Although many in the country are trying to resolve this, the literacy rate in Madagascar has declined substantially in the last ten years. The Malagasy government has begun various education reforms, including the Madagascar Action Plan (MAP) and Education for All (EFA) Plan. The EFA Plan is to achieve general primary school enrolment and advance the quality and efficiency of the Malagasy educational system.
Digital inclusion and skills are required to participate in different facets of daily life in the 21st century. Students need adequate digital access and skills, and they need to be resilient online and offline. Digital pedagogy approach is useful for anyone who sees the profound educational value of creating multimedia projects in an increasingly digital and connected world.
Consequently, students will become skilled multimedia communicators by learning how to gather information, generate ideas, and develop media projects using contemporary digital tools and platforms. Digital literacy enhances a students ability to creativity, cultural and social understanding, collaboration, effective communication, functional skills, and the ability to find and select information.
There are significant opportunities for digital transformation in Madagascar. The country is often commended as having one of the fastest internet connections in the world, the cost of mobile internet connectivity, at 40 percent of GDP per capita for 1 gigabyte (GB) in 2016, remains prohibitive.
Internet users in Madagascar
- There were 3.84 million internet users in Madagascar in January 2020.
- The number of internet users in Madagascar increased by 394 thousand (+11%) between 2019 and 2020.
- Internet penetration in Madagascar stood at 14% in January 2020.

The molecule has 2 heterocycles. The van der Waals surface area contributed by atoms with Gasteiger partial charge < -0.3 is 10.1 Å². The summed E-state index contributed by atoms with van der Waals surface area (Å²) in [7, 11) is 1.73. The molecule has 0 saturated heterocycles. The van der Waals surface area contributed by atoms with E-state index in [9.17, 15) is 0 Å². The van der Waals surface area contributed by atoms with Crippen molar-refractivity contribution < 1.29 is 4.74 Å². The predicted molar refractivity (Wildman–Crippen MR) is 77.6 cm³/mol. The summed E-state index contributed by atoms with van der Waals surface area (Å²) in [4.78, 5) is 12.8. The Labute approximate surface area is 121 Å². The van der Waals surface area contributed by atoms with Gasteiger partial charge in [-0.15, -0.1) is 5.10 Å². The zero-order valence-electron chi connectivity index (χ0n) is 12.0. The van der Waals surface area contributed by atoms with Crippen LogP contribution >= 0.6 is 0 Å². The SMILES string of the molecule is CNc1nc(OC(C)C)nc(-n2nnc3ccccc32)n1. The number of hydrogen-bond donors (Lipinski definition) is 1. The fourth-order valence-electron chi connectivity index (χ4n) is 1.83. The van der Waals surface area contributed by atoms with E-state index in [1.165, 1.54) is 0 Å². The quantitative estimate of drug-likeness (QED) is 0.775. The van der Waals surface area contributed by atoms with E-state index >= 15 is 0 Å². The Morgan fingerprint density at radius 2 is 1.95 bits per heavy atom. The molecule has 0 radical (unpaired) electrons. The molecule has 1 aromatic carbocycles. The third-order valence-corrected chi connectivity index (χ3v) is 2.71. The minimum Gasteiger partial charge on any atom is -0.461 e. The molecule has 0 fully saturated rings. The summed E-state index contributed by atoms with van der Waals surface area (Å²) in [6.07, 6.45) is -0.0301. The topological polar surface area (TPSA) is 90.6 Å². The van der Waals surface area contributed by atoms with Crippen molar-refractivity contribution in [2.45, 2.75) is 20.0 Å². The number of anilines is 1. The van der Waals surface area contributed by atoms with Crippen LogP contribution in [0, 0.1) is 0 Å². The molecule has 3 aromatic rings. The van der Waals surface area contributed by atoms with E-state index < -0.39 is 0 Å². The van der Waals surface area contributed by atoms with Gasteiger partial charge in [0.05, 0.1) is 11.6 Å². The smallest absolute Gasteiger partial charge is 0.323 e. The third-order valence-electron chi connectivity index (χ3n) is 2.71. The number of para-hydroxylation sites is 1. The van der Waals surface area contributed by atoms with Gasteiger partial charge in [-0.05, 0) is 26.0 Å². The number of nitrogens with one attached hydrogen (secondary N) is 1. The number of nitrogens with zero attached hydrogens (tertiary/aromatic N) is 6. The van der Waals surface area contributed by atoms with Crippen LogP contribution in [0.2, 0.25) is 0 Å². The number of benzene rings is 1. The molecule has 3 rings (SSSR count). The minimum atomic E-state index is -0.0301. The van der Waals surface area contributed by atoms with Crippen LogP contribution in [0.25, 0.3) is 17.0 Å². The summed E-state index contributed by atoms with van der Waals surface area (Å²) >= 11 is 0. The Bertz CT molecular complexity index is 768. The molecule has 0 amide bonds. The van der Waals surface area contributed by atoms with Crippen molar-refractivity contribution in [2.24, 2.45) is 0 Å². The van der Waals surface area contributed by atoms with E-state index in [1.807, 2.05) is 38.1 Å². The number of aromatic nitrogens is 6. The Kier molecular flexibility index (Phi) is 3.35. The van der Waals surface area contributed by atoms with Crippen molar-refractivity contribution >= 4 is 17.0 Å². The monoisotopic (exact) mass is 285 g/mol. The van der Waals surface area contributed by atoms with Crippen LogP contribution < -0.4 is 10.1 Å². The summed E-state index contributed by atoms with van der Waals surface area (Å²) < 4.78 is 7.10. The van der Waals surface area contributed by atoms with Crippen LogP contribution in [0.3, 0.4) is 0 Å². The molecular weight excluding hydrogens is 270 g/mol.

Social media users in Madagascar
- There were 2.30 million social media users in Madagascar in January 2020.
- The number of social media users in Madagascar increased by 321 thousand (+16%) between April 2019 and January 2020.
- Social media penetration in Madagascar stood at 8.4% in January 2020.
Mobile connections in Madagascar
- There were 9.12 million mobile connections in Madagascar in January 2020.
- The number of mobile connections in Madagascar increased by 783 thousand (+9.4%) between January 2019 and January 2020.
- The number of mobile connections in Madagascar in January 2020 was equivalent to 33% of the total population. This provides significant opportunities for multimodal service delivery, which can target people with limited literacy and/or the most basic phones.
The discovery of digital technologies allows the acquisition of generic computer skills and concepts. Digital education is the essential to help reverse educational decline in Madagascar. Empowering youth with digital educational skills they need to compete in the 21st-century workplaces and digital integration into the classroom training for teachers will enhance their skills for smooth technologies integration into the classroom. With social and educational development programmes, focusing on digital literacy will increase the skills of young people in Madagascar.